The European Parliament’s committees carry out detailed examination of proposed EU laws and draw up proposed changes, upon which Members subsequently debate and vote. The committees are fundamental to EU decision-making systems and to the powers of the European Parliament.
The European Parliament has 20 parliamentary committees composed of Members. Each committee is headed by a Chair and Vice-Chairs (collectively known as the ‘Bureau’), and is supported by a secretariat. Some committees have sub-committees linked to them; for instance, the Committee on Foreign Affairs has two sub-committees: one on human rights and the other on security and defence.
Legislative and non-legislative files
Parliamentary committees prepare work for consideration in the European Parliament plenary sessions. The committees mainly work on legislative proposals put forward by the European Commission, as well as on non-legislative positions of the European Parliament on specific topics. In the committees, work on these two types of files (legislative and non-legislative) is broadly similar.
Lead committee and committee for opinion
Usually, but not always, one committee is designated as a ‘lead committee’ for a file. Other committees, for which the file is partly relevant, may be designated to provide an opinion. The scope of responsibilities of each committee is set in the European Parliament’s rules of procedure. In case of disagreement about the role of committees on a specific file, the matter is brought before the Conference of Committee Chairs.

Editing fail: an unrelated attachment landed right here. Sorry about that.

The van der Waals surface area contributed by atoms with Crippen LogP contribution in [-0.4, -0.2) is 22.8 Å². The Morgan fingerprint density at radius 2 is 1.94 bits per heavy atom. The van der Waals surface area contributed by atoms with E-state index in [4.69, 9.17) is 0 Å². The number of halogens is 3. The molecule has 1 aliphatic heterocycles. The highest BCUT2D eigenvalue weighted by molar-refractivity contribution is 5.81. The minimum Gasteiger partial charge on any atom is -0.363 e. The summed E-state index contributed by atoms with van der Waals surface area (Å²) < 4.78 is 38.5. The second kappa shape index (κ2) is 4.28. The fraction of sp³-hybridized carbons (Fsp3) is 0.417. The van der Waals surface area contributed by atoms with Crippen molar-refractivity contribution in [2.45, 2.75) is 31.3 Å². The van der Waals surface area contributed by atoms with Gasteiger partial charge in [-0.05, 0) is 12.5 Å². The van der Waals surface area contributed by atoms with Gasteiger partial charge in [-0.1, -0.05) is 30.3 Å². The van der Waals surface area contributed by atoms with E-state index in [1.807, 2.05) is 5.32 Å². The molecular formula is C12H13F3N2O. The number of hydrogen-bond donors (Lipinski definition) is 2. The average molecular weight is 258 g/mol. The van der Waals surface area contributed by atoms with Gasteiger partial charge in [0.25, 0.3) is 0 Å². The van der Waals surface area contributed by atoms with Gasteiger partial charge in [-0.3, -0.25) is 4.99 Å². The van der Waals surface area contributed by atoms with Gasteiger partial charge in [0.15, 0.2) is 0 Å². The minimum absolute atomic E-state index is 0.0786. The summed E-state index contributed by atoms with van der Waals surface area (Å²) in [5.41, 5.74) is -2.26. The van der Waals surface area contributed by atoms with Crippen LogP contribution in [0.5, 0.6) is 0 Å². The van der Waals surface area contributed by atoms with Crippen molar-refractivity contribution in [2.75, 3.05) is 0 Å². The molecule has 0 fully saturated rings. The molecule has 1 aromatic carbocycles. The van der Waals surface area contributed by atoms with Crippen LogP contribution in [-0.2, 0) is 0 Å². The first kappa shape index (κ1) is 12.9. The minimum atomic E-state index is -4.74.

Rapporteurs and shadow rapporteurs
The procedure to work on a file in both lead committees and those providing an opinion is broadly the same. The file is assigned to a political group, who designates a Member to be the ‘rapporteur’ responsible for steering the whole procedure through Parliament, and where appropriate, to lead negotiations with other institutions such as the Council of the European Union. Other political groups in Parliament designate a Member, known as a ‘shadow rapporteur’, responsible for following the file closely and negotiating compromises within the committee. As a rule, a file is followed by a rapporteur and up to six shadow rapporteurs from the other political groups in each committee.
Report and opinions
Once the rapporteur and shadow rapporteurs are appointed, work on the file is usually organised as follows: after a first exchange of views, the rapporteur drafts his or her ‘draft report’ (in a lead committee) or ‘draft opinion’ (in a committee providing an opinion). This text is subsequently submitted to Members for amendment. Once Members have tabled their amendments, the rapporteur and the shadow rapporteurs usually work on reaching agreement on compromise amendments. Members subsequently vote on all the amendments and the committee then adopts its report or opinion.
Committees providing an opinion usually work ahead of the lead committee, so that the lead committee can consider the adopted opinions before it adopts its report. Once the lead committee adopts its report, it is put forward to the plenary for a vote.
This process can be illustrated with a few examples. The legislative proposal on single-use plastics had one lead committee – the Environment, Public Health and Food Safety Committee and six committees providing an opinion. Parliament’s report on the consent on the withdrawal of the United Kingdom from the European Union was led by the Constitutional Affairs Committee, and ten committees for opinion. For the legislative proposal on Horizon Europe for research and innovation 2021–2027, the lead committee is the Industry, Research and Energy Committee with seven committees for opinion. The Employment and Social Affairs Committee leads the non-legislative report on Quality traineeships in the EU, with one committee for opinion.
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